Molecular Breeding

, 39:37 | Cite as

Development of multiple SNP marker panels affordable to breeders through genotyping by target sequencing (GBTS) in maize

  • Zifeng Guo
  • Hongwu Wang
  • Jiajun Tao
  • Yonghong Ren
  • Cheng Xu
  • Kunsheng Wu
  • Cheng Zou
  • Jianan ZhangEmail author
  • Yunbi XuEmail author


The development of a high-throughput genotyping platform with high quality, flexibility, and affordable genotyping cost is critical for marker-assisted breeding. In this study, a genotyping by target sequencing (GBTS) platform was developed in maize, which can be realized for a small number of markers (several to 5 K) through multiplex PCR (GenoPlexs) and for a large number of markers (1 to 45 K) through in-solution capture. The later was used for development of four SNP marker panels (GenoBaits Maize) containing 20 K, 10 K, 5 K, and 1 K markers. Two genotype panels, one consisting 96 representative worldwide maize inbred lines and the other containing 387 breeding lines developed in our maize breeding programs, were used to test and validate the developed marker panels. First, a 20 K SNP panel, with markers evenly distributed across maize genome, was developed from a 55 K SNP array with improved genome coverage. From this single marker panel, 20 K, 10 K, 5 K, and 1 K SNP markers can be generated by sequencing the samples at the average sequencing depths of 50×, 20×, 7.5×, and 2.5×, respectively. Highly consistent marker genotypes were obtained between the four marker panels and the 55 K array (over 95%) and between two biological replications (over 98%). Also, highly consistent phylogenetic relationships were generated by using four marker panels and two genotype panels, providing strong evidence for the reliability of SNP markers and GBTS genotyping platform. Cost-benefit analysis indicated that the genotypic selection cost based on the GBTS in maize was lower than phenotypic selection, allowing GBTS an affordable genotyping platform for marker-assisted breeding. Integration of this affordable genotyping platform with other breeding platforms and open-source breeding network would greatly facilitate the molecular breeding activities in small- and medium-size companies and developing countries. The four marker panels could be used for many fields of marker application, including germplasm evaluation, genetic mapping, marker-assisted selection (including genomic selection), and plant variety protection.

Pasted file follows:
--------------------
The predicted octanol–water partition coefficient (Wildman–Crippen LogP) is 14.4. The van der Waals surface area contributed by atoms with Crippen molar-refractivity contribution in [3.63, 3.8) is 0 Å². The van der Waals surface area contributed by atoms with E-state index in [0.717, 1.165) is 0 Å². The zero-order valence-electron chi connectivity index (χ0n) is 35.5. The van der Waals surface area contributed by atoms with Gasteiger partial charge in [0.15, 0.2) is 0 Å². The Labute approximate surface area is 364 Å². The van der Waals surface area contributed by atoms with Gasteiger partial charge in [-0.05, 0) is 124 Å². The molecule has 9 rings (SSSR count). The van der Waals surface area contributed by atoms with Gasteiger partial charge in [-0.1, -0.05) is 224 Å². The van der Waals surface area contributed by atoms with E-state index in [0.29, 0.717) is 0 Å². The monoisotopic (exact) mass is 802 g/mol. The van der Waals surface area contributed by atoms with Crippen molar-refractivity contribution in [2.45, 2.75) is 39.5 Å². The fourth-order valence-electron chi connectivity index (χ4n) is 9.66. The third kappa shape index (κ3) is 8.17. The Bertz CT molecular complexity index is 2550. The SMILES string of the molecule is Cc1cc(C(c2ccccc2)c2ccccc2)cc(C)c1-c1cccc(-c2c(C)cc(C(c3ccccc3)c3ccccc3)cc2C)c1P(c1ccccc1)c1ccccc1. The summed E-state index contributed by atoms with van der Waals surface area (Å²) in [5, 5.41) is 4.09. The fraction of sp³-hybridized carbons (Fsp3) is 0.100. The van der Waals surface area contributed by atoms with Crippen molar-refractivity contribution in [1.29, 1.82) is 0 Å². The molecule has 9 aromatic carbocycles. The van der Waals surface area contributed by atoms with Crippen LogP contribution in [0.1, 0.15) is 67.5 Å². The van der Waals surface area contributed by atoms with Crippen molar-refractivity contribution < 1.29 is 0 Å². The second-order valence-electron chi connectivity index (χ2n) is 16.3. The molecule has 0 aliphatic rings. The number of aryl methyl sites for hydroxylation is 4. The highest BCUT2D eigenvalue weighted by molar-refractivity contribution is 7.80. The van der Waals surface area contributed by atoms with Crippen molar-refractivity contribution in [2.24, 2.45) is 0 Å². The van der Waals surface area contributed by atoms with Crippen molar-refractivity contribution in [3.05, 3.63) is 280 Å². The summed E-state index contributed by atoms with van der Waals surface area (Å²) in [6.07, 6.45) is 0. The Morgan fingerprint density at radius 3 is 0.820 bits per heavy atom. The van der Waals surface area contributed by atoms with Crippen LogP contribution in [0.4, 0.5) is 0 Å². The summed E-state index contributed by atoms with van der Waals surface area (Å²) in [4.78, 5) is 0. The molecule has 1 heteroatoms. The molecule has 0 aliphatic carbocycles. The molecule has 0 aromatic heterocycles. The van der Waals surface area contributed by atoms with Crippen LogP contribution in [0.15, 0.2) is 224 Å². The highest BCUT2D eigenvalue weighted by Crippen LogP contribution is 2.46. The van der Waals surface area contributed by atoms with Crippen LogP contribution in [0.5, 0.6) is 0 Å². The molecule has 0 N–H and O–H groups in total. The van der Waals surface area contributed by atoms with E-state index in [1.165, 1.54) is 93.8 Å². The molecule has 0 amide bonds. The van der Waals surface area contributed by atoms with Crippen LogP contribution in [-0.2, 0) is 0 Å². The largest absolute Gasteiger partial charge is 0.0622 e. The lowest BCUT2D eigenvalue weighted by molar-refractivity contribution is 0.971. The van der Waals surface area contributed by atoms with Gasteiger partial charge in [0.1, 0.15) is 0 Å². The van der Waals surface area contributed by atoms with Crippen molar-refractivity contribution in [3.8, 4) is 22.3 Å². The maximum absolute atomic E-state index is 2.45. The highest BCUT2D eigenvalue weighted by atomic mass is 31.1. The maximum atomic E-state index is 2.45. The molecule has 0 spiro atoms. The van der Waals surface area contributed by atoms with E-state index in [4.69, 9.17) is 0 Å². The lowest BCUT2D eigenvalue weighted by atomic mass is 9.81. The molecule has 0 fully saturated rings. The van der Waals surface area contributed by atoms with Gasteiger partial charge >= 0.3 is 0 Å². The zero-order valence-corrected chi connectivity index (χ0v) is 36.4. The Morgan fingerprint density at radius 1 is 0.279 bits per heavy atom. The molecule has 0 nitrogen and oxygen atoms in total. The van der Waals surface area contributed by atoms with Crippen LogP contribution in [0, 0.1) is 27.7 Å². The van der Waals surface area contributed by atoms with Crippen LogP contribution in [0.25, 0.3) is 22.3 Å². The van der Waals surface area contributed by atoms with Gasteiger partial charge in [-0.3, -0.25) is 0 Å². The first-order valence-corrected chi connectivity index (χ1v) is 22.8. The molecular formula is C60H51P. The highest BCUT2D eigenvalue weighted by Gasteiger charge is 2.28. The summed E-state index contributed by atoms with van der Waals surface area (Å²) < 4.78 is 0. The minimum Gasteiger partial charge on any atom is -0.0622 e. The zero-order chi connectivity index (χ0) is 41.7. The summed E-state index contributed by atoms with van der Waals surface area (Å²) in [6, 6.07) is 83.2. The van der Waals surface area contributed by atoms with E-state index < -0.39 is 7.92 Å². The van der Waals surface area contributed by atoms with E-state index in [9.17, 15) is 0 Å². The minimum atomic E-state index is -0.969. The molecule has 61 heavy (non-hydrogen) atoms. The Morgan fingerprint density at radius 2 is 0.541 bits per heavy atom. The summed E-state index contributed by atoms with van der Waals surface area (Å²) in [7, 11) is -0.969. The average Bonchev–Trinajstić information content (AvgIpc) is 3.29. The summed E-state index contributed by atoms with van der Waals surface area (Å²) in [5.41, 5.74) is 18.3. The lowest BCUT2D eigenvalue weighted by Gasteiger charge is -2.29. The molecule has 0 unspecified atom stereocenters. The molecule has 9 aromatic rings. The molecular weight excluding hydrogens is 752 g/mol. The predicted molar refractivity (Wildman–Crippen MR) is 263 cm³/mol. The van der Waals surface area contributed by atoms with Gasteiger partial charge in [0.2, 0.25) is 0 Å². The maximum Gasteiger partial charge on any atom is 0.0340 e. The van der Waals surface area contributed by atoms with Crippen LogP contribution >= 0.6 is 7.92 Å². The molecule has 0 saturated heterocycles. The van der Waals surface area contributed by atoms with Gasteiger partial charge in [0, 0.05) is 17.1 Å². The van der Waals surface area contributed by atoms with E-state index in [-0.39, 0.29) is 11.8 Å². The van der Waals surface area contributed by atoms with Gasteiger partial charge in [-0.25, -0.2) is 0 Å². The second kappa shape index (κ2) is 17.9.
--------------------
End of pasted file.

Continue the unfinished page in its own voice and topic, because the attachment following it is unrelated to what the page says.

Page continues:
Maize Single nucleotide polymorphism(SNP) Genotyping by target sequencing(GBTS) Molecular breeding Marker-assisted selection 


Funding information

This research is supported by the National Key Research and Development Program of China (2016YFD0101201 and 2017YFD0101201) and the Agricultural Science and Technology Innovation Program (ASTIP) of Chinese Academy of Agricultural Sciences (CAAS) (CAAS-XTCX2016009), and Research activities of CIMMYT staff were supported by the Bill and Melinda Gates Foundation and the CGIAR Research Program MAIZE.

Supplementary material

11032_2019_940_MOESM1_ESM.pdf (264 kb)
Supplementary Fig. 1 Distribution of minor allele frequency (MAF) for maize 20 K SNP marker panel as revealed by 96 representative inbred lines (96-genotype panel) (PDF 263 kb)
11032_2019_940_MOESM2_ESM.pdf (285 kb)
Supplementary Fig. 2 Distribution of polymorphic information contents (PICs) for four marker panels using 96 representative inbred lines (96-genotype panel) (PDF 284 kb)
11032_2019_940_MOESM3_ESM.pdf (296 kb)
Supplementary Fig. 3 Distribution of gene diversity (GD) as revealed by 96 maize inbred lines (96-genotype panel) and four marker panels (PDF 295 kb)
11032_2019_940_MOESM4_ESM.pdf (284 kb)
Supplementary Fig. 4 Distribution of polymorphic rates as revealed by 96 maize inbred lines (96-genotype panel) and four marker panels (PDF 284 kb)
11032_2019_940_MOESM5_ESM.pdf (1.8 mb)
Supplementary Fig. 5 Phylogenetic trees constructed using 387 maize breeding lines and 96 representative maize inbred lines (483 genotypes) (PDF 1883 kb)
11032_2019_940_MOESM6_ESM.xlsx (15 kb)
Supplementary Table 1 The 96 diverse maize inbred lines (96-genotype panel) were used in this study (XLSX 14 kb)
11032_2019_940_MOESM7_ESM.xlsx (24 kb)
Supplementary Table 2 The 387 breeding lines (387-genotype panel) selected from the ongoing breeding programs at CAAS (XLSX 24 kb)
11032_2019_940_MOESM8_ESM.xlsx (13 kb)
Supplementary Table 3 Pairwise differences among eight heterotic groups of maize inbred lines as revealed by four marker panels. The lower diagonal are the average genetic distances between groups. The diagonal cells are pairwise nucleotide diversities within groups (XLSX 13 kb)
11032_2019_940_MOESM9_ESM.xlsx (14 kb)
Supplementary Table 4 The field cost involved in phenotypic selection across three experimental stations in China (XLSX 14 kb)
11032_2019_940_MOESM10_ESM.xlsx (13 kb)
Supplementary Table 5 Savings that can be achieved by marker-assisted selection for Fusarium verticillioides ear rot across three experimental stations in China (XLSX 13 kb)


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Copyright information

© Springer Nature B.V. 2019

Authors and Affiliations

  • Zifeng Guo
    • 1
  • Hongwu Wang
    • 1
  • Jiajun Tao
    • 2
  • Yonghong Ren
    • 3
  • Cheng Xu
    • 1
  • Kunsheng Wu
    • 2
  • Cheng Zou
    • 1
  • Jianan Zhang
    • 2
    • 4
    Email author
  • Yunbi Xu
    • 1
    • 5
    Email author
  1. 1.Institute of Crop ScienceChinese Academy of Agricultural SciencesBeijingChina
  2. 2.Mol Breeding Biotechnology Co., Ltd.ShijiazhuangChina
  3. 3.CapitalBio Technology Corporation, 18 Life Science ParkwayBeijingChina
  4. 4.National Foxtail Millet Improvement Center, Minor Cereal Crops Laboratory of Hebei Province, Institute of Millet CropsHebei Academy of Agriculture and Forestry SciencesShijiazhuangChina
  5. 5.International Maize and Wheat Improvement Center (CIMMYT)TexcocoMexico

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